Her recommendation for weathering the storms? A good sense of humour and a stubborn streak that will help you match them every step of the way. “Treat them like the enemy. Strategize and be cleverer than they are, and never take your eyes off the ball!”
“I come from the first real generation of career women, and it is not easy juggling your job with all that a family needs,” she says. Several years ago Travis did a speaking engagement in Winnipeg about her everyday life. At one point a woman in the audience stood up and asked how Travis could juggle her work and children and still have the energy to get up every day. Then she, and most of the other women in the room, started to cry.
Watching her audience cry out of the frustration that comes with trying to have it all eventually caused Travis to hang up her paintbrush for a while and write Not Guilty. In it, she shares her tips on raising a family and having a successful career, which includes fostering a strong network of friends who you can sit down with at the end of the day and vent. Another key to surviving the teen years? Giving yourself permission to have a meltdown every now and then.
Travis insists that one of the main reasons she has an extremely close relationship with her sons is due to the lack of technology when her boys were small. “If it was dinner time, there was no cellphone sitting on my lap. There probably would have been if I would have had it then, but because I didn’t I was talking to my kids.” She also emphasizes the importance of sharing your day with children – especially young ones – so they understand why and how you deal with daily situations. “As a working mother it is about the quality of the time you spend with them,” she says. “Be with them 100 per cent when you are all together.”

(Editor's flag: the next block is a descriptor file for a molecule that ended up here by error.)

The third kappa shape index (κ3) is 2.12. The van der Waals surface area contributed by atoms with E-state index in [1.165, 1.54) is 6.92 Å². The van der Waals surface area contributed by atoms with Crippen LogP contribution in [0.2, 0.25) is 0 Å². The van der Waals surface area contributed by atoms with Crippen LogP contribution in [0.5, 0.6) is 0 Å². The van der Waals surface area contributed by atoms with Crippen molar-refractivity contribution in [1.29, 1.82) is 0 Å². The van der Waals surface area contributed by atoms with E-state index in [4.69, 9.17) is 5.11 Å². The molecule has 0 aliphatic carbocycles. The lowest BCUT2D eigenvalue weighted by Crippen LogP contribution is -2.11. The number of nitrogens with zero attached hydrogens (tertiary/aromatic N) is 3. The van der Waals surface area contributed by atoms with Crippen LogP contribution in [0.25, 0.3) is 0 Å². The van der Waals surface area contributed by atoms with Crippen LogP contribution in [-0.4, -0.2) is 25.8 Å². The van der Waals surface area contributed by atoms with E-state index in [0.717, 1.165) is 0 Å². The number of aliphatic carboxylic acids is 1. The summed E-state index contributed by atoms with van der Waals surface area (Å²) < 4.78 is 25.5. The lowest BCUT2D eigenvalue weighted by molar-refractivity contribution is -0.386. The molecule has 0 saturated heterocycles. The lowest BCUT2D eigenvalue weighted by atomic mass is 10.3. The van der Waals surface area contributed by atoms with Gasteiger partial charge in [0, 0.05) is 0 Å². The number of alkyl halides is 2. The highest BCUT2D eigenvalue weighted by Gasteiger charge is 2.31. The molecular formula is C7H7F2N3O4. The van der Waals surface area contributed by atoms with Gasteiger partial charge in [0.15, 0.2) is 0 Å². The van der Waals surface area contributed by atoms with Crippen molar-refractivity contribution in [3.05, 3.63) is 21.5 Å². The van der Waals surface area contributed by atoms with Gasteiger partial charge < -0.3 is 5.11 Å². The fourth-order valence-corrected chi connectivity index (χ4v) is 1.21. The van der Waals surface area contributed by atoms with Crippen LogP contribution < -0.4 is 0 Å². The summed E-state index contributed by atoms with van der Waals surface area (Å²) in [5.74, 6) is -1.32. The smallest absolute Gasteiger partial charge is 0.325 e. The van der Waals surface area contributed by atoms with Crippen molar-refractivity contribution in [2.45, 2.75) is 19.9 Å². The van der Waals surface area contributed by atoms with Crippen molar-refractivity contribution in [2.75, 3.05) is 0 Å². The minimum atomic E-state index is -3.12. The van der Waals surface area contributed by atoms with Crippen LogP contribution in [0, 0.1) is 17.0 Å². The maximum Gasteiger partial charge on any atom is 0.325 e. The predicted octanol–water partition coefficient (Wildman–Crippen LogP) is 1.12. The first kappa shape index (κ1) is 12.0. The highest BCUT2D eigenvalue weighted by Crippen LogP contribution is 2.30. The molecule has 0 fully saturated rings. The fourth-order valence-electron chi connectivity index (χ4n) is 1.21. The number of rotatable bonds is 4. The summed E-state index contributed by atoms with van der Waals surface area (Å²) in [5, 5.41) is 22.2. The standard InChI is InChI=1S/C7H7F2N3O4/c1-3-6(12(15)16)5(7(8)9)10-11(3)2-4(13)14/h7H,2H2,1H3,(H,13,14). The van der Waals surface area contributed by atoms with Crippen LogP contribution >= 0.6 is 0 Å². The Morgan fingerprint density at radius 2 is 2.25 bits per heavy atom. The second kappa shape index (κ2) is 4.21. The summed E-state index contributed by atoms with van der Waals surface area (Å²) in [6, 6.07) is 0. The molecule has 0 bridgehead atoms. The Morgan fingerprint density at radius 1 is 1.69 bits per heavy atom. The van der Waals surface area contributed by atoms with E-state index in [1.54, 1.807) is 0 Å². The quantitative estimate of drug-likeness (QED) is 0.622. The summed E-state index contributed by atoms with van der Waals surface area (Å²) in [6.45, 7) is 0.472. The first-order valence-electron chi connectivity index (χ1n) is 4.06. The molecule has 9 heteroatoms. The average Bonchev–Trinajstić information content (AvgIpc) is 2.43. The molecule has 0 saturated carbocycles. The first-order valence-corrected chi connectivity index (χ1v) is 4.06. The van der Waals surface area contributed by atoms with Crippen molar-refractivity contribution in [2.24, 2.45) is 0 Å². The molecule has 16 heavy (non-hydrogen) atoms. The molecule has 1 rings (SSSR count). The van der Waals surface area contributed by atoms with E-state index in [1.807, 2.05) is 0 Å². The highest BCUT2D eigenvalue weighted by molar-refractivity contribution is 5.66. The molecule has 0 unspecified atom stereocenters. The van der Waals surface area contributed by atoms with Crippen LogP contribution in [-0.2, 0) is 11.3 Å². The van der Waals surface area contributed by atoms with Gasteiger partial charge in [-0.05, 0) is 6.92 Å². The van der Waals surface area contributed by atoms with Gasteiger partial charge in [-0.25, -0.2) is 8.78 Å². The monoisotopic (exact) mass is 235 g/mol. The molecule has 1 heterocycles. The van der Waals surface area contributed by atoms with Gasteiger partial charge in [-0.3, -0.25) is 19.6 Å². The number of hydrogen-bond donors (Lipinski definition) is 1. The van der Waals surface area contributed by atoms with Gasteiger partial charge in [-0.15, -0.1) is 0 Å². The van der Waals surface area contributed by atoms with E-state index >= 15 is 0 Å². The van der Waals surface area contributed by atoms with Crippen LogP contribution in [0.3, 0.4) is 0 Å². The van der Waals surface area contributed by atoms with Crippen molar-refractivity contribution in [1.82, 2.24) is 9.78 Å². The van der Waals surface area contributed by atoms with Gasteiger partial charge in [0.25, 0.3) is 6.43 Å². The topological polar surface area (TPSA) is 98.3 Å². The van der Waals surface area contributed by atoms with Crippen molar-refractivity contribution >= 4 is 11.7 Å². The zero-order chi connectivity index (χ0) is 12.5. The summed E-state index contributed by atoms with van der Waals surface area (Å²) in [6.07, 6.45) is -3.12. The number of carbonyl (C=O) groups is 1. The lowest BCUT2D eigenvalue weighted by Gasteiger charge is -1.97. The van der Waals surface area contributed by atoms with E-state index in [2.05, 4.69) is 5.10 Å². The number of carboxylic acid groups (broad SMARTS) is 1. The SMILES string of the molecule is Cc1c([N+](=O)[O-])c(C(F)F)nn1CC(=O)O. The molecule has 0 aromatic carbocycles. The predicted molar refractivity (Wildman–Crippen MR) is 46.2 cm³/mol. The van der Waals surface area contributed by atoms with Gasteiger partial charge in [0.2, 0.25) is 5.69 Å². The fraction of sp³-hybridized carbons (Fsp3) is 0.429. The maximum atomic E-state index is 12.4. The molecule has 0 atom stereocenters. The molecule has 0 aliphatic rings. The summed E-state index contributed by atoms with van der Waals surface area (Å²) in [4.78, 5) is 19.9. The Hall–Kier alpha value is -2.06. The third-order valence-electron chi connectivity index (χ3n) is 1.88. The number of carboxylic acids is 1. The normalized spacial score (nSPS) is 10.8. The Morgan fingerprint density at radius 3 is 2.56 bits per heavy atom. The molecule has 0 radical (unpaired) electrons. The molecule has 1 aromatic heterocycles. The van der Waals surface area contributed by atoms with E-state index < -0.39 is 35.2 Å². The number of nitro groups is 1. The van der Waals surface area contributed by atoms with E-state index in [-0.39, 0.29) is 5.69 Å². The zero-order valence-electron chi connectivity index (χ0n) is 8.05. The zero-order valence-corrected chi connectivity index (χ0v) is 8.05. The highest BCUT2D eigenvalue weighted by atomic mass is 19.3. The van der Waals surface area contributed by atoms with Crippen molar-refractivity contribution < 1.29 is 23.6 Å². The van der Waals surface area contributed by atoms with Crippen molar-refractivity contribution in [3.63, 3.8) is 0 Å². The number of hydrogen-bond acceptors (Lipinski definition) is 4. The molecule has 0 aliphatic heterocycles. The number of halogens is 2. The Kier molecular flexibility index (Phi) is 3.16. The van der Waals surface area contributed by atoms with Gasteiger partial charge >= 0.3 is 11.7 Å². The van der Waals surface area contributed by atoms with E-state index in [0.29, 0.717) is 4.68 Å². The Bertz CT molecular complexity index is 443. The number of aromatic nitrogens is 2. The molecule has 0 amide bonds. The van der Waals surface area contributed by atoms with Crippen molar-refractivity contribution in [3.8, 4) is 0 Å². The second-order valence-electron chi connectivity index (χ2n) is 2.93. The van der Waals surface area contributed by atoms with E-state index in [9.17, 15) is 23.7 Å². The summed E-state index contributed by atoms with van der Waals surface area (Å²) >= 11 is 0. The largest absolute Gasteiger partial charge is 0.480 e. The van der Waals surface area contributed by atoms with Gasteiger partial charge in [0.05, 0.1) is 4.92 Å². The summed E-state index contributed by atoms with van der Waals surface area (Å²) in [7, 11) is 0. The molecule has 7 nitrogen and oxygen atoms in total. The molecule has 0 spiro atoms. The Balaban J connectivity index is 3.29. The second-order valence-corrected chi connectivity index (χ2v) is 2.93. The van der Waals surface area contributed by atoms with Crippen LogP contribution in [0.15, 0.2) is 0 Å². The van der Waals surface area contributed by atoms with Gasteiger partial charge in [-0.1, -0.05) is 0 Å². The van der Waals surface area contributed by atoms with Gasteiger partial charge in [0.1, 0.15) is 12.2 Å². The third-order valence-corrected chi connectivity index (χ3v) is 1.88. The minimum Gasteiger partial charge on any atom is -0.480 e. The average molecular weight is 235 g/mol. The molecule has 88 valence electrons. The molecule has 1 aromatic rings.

Learning from experience
Unlike many parenting experts out there, Travis draws on her own experience to back up her message, and she’s not afraid to admit her mistakes. If she could, Travis says, she’d head back in time to when Josh and Max were teens and offer herself some sage advice. “Stop screaming and stop feeling guilty. There is no point – your kids will be who they are going to be. Just love them.”
In her book, Travis’ own sons insisted on going on record about what a great mom she is, writing “…You prepared us for the world by making us learn from our mistakes and giving endless hugs. You made us who we are. A good parent is not defined by their perfection but rather their imperfection. So Mum, never feel guilty for not always getting it right and often losing it. We love you anyway. — Your naughty boys Josh and Max”.
While it’s very likely that Travis would be the first to admit she isn’t a perfect parent, the fact that her sons acknowledge her bang-up job is incredibly telling. It also offers a ray of hope to parents in the thick of raising teenagers and young adults. And isn’t that what we’re all hoping for, anyway?
Travis’ 5 Rules for Raising Teens
1. Treat them like the enemy. Recognize that this is your child and not your friend, because he’ll use you in every possible way to get what he wants. Try to be one step ahead at all times. “Be smarter than they are,” she says. “We were teens once; the tricks they play are pretty much the same.”
2. Rules are rules. If you tell him he has to be home by 11 p.m., then you have to mean it and be willing to follow through with the consequences if he’s not, Travis says.
3. Humiliate when necessary. If you see your teenager smoking in a park, don’t let it go. Do what Travis would do and march over to him in your pyjamas and demand he stop. Sometimes mortifying him is all it takes to nip a filthy habit in the bud.
4. Get tough with homework. Homework is the bane of many a parent’s existence, but if your child doesn’t want to do it and you give in, she’s the one who ultimately pays the price by failing the exam. Travis recommends setting an alarm and saying, “Ok, you have two hours. Knuckle down.”
5. Establish some downtime. Put away the cellphones, make the table a laptop-free zone, or do whatever it takes to just sit and talk to your kids. If you can’t have dinner together, go for a walk once a week or play a board game. Sounds cheesy but it works.